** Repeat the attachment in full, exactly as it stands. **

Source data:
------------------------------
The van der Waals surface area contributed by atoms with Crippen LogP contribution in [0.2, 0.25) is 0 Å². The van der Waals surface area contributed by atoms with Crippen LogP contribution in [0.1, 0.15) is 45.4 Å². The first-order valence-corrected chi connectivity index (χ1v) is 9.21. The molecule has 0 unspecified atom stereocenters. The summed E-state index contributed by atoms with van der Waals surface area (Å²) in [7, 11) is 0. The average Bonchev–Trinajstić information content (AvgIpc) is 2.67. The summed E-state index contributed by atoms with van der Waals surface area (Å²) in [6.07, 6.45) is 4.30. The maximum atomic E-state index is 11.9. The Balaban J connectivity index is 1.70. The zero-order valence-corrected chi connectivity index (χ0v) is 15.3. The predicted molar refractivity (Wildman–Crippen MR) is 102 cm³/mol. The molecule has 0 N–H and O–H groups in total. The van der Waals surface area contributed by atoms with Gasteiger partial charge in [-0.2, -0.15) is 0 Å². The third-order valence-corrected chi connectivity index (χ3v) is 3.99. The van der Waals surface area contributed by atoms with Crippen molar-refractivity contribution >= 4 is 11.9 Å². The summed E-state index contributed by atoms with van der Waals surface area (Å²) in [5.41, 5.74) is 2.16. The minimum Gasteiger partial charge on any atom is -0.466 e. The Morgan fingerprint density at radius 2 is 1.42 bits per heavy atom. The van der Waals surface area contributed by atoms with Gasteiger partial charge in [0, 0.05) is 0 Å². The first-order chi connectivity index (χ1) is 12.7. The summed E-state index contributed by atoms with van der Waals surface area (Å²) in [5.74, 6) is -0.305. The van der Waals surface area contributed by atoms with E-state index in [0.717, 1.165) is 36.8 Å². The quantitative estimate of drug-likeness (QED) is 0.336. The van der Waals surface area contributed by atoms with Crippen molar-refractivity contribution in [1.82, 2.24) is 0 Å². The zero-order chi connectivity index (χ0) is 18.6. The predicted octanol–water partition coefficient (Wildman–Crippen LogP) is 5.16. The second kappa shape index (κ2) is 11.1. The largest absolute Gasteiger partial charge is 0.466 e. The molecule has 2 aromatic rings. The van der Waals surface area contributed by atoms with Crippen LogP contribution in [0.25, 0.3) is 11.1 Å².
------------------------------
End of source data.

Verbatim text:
The van der Waals surface area contributed by atoms with Crippen LogP contribution in [0.2, 0.25) is 0 Å². The van der Waals surface area contributed by atoms with Crippen LogP contribution in [0.1, 0.15) is 45.4 Å². The first-order valence-corrected chi connectivity index (χ1v) is 9.21. The molecule has 0 unspecified atom stereocenters. The summed E-state index contributed by atoms with van der Waals surface area (Å²) in [7, 11) is 0. The average Bonchev–Trinajstić information content (AvgIpc) is 2.67. The summed E-state index contributed by atoms with van der Waals surface area (Å²) in [6.07, 6.45) is 4.30. The maximum atomic E-state index is 11.9. The Balaban J connectivity index is 1.70. The zero-order valence-corrected chi connectivity index (χ0v) is 15.3. The predicted molar refractivity (Wildman–Crippen MR) is 102 cm³/mol. The molecule has 0 N–H and O–H groups in total. The van der Waals surface area contributed by atoms with Gasteiger partial charge in [-0.2, -0.15) is 0 Å². The third-order valence-corrected chi connectivity index (χ3v) is 3.99. The van der Waals surface area contributed by atoms with Crippen molar-refractivity contribution >= 4 is 11.9 Å². The summed E-state index contributed by atoms with van der Waals surface area (Å²) in [5.41, 5.74) is 2.16. The minimum Gasteiger partial charge on any atom is -0.466 e. The Morgan fingerprint density at radius 2 is 1.42 bits per heavy atom. The van der Waals surface area contributed by atoms with Gasteiger partial charge in [0, 0.05) is 0 Å². The first-order chi connectivity index (χ1) is 12.7. The summed E-state index contributed by atoms with van der Waals surface area (Å²) in [5.74, 6) is -0.305. The van der Waals surface area contributed by atoms with E-state index in [0.717, 1.165) is 36.8 Å². The quantitative estimate of drug-likeness (QED) is 0.336. The van der Waals surface area contributed by atoms with Crippen molar-refractivity contribution in [1.82, 2.24) is 0 Å². The zero-order chi connectivity index (χ0) is 18.6. The predicted octanol–water partition coefficient (Wildman–Crippen LogP) is 5.16. The second kappa shape index (κ2) is 11.1. The largest absolute Gasteiger partial charge is 0.466 e. The molecule has 2 aromatic rings. The van der Waals surface area contributed by atoms with Crippen LogP contribution in [0.25, 0.3) is 11.1 Å².